Notes on Metal Boat Building Methods

Steel and aluminum boatbuilding. See: "Boatbuilding Methods", in left-hand column of the Home page, for information about alloys.

Moderator: billy c

Posts: 13
Joined: Fri Apr 20, 2018 7:20 pm

Re: Notes on Metal Boat Building Methods

Post by niko » Tue Sep 11, 2018 1:24 pm

to add my idea to the subject of floating chambers:
I am planning to put plastic bottles into the floor and the aluminium seats through openings after all the welding has taken place. thought of it as the most "eficient" way to not have to seal all chambers and not being stuck with heaps of wet foam if I will get a leak to repair.
just an idea but till nobody tells me I am a fool and gives me a reason I will stick to the plan.

by the way. thank you Kevin for all your help on my project in panama.
due to very limited time I had to get an fellow Austrian welder into the project who has done a few boats already and has a cnc-cutter. so the project is underway but not so much under my influence. we couldn't wait another year to start business, but as soon as I get some spare time I will start my model and will try to get a little experience myself, cause I really like metalwork. (i will ad a few pictures of the project in the next days)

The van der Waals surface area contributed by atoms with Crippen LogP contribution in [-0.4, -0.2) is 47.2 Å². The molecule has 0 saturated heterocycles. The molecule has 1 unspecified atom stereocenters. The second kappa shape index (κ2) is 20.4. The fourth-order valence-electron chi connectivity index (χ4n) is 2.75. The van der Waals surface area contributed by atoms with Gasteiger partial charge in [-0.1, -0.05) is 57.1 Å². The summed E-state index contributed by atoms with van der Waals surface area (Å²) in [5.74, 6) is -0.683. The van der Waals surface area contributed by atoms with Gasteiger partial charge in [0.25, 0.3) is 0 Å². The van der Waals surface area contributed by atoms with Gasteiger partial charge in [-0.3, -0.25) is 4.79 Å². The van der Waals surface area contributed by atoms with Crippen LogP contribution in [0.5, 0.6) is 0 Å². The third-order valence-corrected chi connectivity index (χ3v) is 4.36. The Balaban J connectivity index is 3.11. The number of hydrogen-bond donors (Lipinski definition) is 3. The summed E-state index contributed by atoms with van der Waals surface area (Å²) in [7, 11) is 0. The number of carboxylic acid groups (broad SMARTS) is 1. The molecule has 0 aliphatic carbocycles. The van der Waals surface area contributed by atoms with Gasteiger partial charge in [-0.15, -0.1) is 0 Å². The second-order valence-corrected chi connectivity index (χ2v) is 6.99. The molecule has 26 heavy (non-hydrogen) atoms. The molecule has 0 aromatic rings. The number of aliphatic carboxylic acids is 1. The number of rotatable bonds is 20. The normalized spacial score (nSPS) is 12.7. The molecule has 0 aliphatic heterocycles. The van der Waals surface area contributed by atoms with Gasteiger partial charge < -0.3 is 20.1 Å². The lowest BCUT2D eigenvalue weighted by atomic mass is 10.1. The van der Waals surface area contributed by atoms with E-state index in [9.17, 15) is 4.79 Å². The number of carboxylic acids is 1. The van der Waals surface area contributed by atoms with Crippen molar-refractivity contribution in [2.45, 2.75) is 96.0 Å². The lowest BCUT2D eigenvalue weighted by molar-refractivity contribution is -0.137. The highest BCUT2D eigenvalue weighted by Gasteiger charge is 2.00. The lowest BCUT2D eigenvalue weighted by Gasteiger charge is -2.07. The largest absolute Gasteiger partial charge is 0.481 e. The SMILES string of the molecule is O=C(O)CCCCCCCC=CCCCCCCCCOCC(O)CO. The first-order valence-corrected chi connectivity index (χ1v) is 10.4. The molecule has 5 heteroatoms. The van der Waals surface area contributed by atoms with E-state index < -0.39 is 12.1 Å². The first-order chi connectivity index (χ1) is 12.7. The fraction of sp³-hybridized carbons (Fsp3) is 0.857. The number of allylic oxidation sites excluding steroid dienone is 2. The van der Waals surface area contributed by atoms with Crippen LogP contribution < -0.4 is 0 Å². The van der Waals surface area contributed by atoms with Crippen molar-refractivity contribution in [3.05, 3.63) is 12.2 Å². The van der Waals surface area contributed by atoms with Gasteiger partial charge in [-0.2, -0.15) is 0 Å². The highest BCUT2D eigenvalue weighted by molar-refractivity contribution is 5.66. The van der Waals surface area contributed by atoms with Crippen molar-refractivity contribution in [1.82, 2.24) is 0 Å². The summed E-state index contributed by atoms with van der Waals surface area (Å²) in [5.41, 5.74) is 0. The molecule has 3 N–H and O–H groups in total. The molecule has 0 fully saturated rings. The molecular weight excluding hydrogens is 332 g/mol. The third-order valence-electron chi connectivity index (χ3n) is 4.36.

one thing I really haven't understood so far is making fair chine strakes. its quite complicated

Kevin Morin
Posts: 699
Joined: Thu Jan 24, 2008 11:36 am
Location: Kenai, Alaska

Re: Notes on Metal Boat Building Methods

Post by Kevin Morin » Wed Sep 12, 2018 9:51 am

niko, I fully understand the constraints of time and building boats! I used to build full time - for years and so I have had to get a few fishing boats ready for the commercial seasons and understand that your business needs take precedence over a do-it-yourself build!

Good luck with the resulting boat. Chine strakes are just like any other hull curve- I think I've gone over, in detail, (my friend, Yofish, thinks I go into too much detail??) to try and illustrate how to obtain fair curves from a series of points or take-off points if you're using an existing build as the guide or "fit-too" shape.

Anyway, when you get the time: the Forum enjoys images of builds, and more so when you can provide a short text explanation of the view of that aspect of the build's progress to help orient the viewers' understanding of the images.

Glad to be of any help that I can, looking forward to image posts of your boat as it goes together.

Kevin Morin
Kenai, AK
Kevin Morin

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